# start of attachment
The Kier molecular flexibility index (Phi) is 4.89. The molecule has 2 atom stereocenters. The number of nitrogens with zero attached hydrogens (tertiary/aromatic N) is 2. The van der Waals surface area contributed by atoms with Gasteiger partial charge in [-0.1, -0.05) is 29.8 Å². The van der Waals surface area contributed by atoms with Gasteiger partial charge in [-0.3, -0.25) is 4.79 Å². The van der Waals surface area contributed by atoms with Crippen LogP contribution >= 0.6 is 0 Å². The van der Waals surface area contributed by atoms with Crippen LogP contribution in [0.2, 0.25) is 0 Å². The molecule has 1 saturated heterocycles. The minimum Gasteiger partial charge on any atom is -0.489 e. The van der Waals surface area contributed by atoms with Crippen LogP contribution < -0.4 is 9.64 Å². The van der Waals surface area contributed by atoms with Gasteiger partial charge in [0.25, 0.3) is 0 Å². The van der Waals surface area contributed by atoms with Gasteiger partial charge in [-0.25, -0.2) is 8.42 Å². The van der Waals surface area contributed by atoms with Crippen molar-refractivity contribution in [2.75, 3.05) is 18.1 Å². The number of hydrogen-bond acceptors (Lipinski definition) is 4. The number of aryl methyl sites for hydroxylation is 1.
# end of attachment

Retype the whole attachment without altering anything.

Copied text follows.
The Kier molecular flexibility index (Phi) is 4.89. The molecule has 2 atom stereocenters. The number of nitrogens with zero attached hydrogens (tertiary/aromatic N) is 2. The van der Waals surface area contributed by atoms with Gasteiger partial charge in [-0.1, -0.05) is 29.8 Å². The van der Waals surface area contributed by atoms with Gasteiger partial charge in [-0.3, -0.25) is 4.79 Å². The van der Waals surface area contributed by atoms with Crippen LogP contribution >= 0.6 is 0 Å². The van der Waals surface area contributed by atoms with Crippen LogP contribution in [0.2, 0.25) is 0 Å². The molecule has 1 saturated heterocycles. The minimum Gasteiger partial charge on any atom is -0.489 e. The van der Waals surface area contributed by atoms with Crippen LogP contribution < -0.4 is 9.64 Å². The van der Waals surface area contributed by atoms with Gasteiger partial charge in [0.25, 0.3) is 0 Å². The van der Waals surface area contributed by atoms with Gasteiger partial charge in [-0.25, -0.2) is 8.42 Å². The van der Waals surface area contributed by atoms with Crippen molar-refractivity contribution in [2.75, 3.05) is 18.1 Å². The number of hydrogen-bond acceptors (Lipinski definition) is 4. The number of aryl methyl sites for hydroxylation is 1.